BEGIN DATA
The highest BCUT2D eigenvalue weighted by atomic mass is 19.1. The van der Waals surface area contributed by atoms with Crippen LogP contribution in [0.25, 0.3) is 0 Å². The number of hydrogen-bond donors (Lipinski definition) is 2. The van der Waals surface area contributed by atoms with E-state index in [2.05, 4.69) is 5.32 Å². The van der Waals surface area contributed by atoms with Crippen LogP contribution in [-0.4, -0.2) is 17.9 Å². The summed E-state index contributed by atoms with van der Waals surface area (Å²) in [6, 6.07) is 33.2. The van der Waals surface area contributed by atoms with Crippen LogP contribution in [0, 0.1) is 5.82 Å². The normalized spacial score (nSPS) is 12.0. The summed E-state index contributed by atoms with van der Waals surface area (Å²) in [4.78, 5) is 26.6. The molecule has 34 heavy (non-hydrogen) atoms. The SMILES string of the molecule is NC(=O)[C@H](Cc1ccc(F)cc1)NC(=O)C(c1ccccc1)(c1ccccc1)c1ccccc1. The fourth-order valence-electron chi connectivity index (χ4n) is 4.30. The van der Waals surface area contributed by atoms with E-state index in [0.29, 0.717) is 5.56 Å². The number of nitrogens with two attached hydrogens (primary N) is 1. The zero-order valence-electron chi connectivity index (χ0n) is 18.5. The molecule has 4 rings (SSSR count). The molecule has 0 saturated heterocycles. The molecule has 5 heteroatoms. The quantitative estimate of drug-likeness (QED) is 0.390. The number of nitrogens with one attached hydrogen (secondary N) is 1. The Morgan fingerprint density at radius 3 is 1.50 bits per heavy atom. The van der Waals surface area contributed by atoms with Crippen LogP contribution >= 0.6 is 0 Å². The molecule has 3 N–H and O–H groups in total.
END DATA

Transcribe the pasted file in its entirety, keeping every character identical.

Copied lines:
The highest BCUT2D eigenvalue weighted by atomic mass is 19.1. The van der Waals surface area contributed by atoms with Crippen LogP contribution in [0.25, 0.3) is 0 Å². The number of hydrogen-bond donors (Lipinski definition) is 2. The van der Waals surface area contributed by atoms with E-state index in [2.05, 4.69) is 5.32 Å². The van der Waals surface area contributed by atoms with Crippen LogP contribution in [-0.4, -0.2) is 17.9 Å². The summed E-state index contributed by atoms with van der Waals surface area (Å²) in [6, 6.07) is 33.2. The van der Waals surface area contributed by atoms with Crippen LogP contribution in [0, 0.1) is 5.82 Å². The normalized spacial score (nSPS) is 12.0. The summed E-state index contributed by atoms with van der Waals surface area (Å²) in [4.78, 5) is 26.6. The molecule has 34 heavy (non-hydrogen) atoms. The SMILES string of the molecule is NC(=O)[C@H](Cc1ccc(F)cc1)NC(=O)C(c1ccccc1)(c1ccccc1)c1ccccc1. The fourth-order valence-electron chi connectivity index (χ4n) is 4.30. The van der Waals surface area contributed by atoms with E-state index in [0.29, 0.717) is 5.56 Å². The number of nitrogens with two attached hydrogens (primary N) is 1. The zero-order valence-electron chi connectivity index (χ0n) is 18.5. The molecule has 4 rings (SSSR count). The molecule has 0 saturated heterocycles. The molecule has 5 heteroatoms. The quantitative estimate of drug-likeness (QED) is 0.390. The number of nitrogens with one attached hydrogen (secondary N) is 1. The Morgan fingerprint density at radius 3 is 1.50 bits per heavy atom. The van der Waals surface area contributed by atoms with Crippen LogP contribution >= 0.6 is 0 Å². The molecule has 3 N–H and O–H groups in total.